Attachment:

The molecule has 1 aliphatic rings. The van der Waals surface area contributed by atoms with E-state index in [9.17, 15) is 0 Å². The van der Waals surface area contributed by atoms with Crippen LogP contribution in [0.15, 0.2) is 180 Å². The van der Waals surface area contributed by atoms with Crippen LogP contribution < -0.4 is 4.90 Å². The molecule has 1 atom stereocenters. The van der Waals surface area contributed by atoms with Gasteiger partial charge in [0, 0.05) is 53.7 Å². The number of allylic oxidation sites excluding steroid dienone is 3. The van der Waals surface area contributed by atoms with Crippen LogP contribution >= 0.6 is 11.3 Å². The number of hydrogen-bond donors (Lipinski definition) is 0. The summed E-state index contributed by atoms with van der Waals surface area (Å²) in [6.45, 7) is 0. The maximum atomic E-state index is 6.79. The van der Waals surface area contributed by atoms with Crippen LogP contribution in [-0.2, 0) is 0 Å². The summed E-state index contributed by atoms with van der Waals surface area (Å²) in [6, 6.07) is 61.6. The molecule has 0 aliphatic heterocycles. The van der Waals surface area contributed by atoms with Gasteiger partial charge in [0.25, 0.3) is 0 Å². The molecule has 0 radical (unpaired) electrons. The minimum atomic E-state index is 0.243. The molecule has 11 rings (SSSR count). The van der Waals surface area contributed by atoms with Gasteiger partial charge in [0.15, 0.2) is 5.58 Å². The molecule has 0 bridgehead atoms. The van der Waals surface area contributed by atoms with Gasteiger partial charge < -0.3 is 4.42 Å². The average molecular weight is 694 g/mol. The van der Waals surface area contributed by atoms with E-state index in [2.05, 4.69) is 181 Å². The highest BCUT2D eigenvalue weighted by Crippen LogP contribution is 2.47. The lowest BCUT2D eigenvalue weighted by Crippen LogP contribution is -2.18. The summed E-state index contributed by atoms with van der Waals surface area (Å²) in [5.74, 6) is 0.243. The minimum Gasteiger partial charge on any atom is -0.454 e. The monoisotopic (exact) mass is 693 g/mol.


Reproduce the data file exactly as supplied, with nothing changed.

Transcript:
The molecule has 1 aliphatic rings. The van der Waals surface area contributed by atoms with E-state index in [9.17, 15) is 0 Å². The van der Waals surface area contributed by atoms with Crippen LogP contribution in [0.15, 0.2) is 180 Å². The van der Waals surface area contributed by atoms with Crippen LogP contribution < -0.4 is 4.90 Å². The molecule has 1 atom stereocenters. The van der Waals surface area contributed by atoms with Gasteiger partial charge in [0, 0.05) is 53.7 Å². The number of allylic oxidation sites excluding steroid dienone is 3. The van der Waals surface area contributed by atoms with Crippen LogP contribution >= 0.6 is 11.3 Å². The number of hydrogen-bond donors (Lipinski definition) is 0. The summed E-state index contributed by atoms with van der Waals surface area (Å²) in [6.45, 7) is 0. The maximum atomic E-state index is 6.79. The van der Waals surface area contributed by atoms with Crippen LogP contribution in [-0.2, 0) is 0 Å². The summed E-state index contributed by atoms with van der Waals surface area (Å²) in [6, 6.07) is 61.6. The molecule has 0 aliphatic heterocycles. The van der Waals surface area contributed by atoms with Gasteiger partial charge in [0.25, 0.3) is 0 Å². The molecule has 0 radical (unpaired) electrons. The minimum atomic E-state index is 0.243. The molecule has 11 rings (SSSR count). The van der Waals surface area contributed by atoms with Gasteiger partial charge in [0.15, 0.2) is 5.58 Å². The molecule has 0 bridgehead atoms. The van der Waals surface area contributed by atoms with Gasteiger partial charge < -0.3 is 4.42 Å². The average molecular weight is 694 g/mol. The van der Waals surface area contributed by atoms with E-state index in [2.05, 4.69) is 181 Å². The highest BCUT2D eigenvalue weighted by Crippen LogP contribution is 2.47. The lowest BCUT2D eigenvalue weighted by Crippen LogP contribution is -2.18. The summed E-state index contributed by atoms with van der Waals surface area (Å²) in [5.74, 6) is 0.243. The minimum Gasteiger partial charge on any atom is -0.454 e. The monoisotopic (exact) mass is 693 g/mol.